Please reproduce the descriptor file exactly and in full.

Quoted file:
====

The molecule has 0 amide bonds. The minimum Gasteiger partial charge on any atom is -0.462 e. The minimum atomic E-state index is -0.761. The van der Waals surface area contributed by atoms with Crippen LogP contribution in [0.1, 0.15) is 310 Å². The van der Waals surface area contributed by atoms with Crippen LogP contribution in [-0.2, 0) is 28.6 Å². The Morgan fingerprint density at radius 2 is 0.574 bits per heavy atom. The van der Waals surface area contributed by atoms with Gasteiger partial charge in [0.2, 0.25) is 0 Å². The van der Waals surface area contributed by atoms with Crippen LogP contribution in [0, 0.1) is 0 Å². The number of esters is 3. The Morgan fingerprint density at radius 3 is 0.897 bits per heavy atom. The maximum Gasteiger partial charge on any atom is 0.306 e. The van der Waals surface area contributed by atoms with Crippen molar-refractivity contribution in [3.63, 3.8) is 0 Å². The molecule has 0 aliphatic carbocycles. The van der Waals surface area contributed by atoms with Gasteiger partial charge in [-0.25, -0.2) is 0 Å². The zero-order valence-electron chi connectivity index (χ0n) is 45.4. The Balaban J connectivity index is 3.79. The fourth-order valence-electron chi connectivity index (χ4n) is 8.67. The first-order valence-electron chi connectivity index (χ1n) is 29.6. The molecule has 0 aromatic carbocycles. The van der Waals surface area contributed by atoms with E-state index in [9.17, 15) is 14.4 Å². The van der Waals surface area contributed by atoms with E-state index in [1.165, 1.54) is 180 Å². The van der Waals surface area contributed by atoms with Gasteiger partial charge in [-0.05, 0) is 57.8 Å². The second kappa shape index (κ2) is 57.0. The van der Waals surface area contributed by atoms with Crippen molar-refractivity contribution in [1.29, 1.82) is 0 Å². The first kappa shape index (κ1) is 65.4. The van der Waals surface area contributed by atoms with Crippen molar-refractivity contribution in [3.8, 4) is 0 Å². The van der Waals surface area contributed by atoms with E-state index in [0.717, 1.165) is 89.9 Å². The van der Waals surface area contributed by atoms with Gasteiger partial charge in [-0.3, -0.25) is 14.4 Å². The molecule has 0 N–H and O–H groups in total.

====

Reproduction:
The molecule has 0 amide bonds. The minimum Gasteiger partial charge on any atom is -0.462 e. The minimum atomic E-state index is -0.761. The van der Waals surface area contributed by atoms with Crippen LogP contribution in [0.1, 0.15) is 310 Å². The van der Waals surface area contributed by atoms with Crippen LogP contribution in [-0.2, 0) is 28.6 Å². The Morgan fingerprint density at radius 2 is 0.574 bits per heavy atom. The van der Waals surface area contributed by atoms with Gasteiger partial charge in [0.2, 0.25) is 0 Å². The van der Waals surface area contributed by atoms with Crippen LogP contribution in [0, 0.1) is 0 Å². The number of esters is 3. The Morgan fingerprint density at radius 3 is 0.897 bits per heavy atom. The maximum Gasteiger partial charge on any atom is 0.306 e. The van der Waals surface area contributed by atoms with Crippen molar-refractivity contribution in [3.63, 3.8) is 0 Å². The molecule has 0 aliphatic carbocycles. The van der Waals surface area contributed by atoms with Gasteiger partial charge in [-0.25, -0.2) is 0 Å². The zero-order valence-electron chi connectivity index (χ0n) is 45.4. The Balaban J connectivity index is 3.79. The fourth-order valence-electron chi connectivity index (χ4n) is 8.67. The first-order valence-electron chi connectivity index (χ1n) is 29.6. The molecule has 0 aromatic carbocycles. The van der Waals surface area contributed by atoms with E-state index in [9.17, 15) is 14.4 Å². The van der Waals surface area contributed by atoms with E-state index in [1.165, 1.54) is 180 Å². The van der Waals surface area contributed by atoms with Gasteiger partial charge in [-0.05, 0) is 57.8 Å². The second kappa shape index (κ2) is 57.0. The van der Waals surface area contributed by atoms with Crippen molar-refractivity contribution in [1.29, 1.82) is 0 Å². The first kappa shape index (κ1) is 65.4. The van der Waals surface area contributed by atoms with Crippen molar-refractivity contribution in [3.8, 4) is 0 Å². The van der Waals surface area contributed by atoms with E-state index in [0.717, 1.165) is 89.9 Å². The van der Waals surface area contributed by atoms with Gasteiger partial charge in [-0.3, -0.25) is 14.4 Å². The molecule has 0 N–H and O–H groups in total.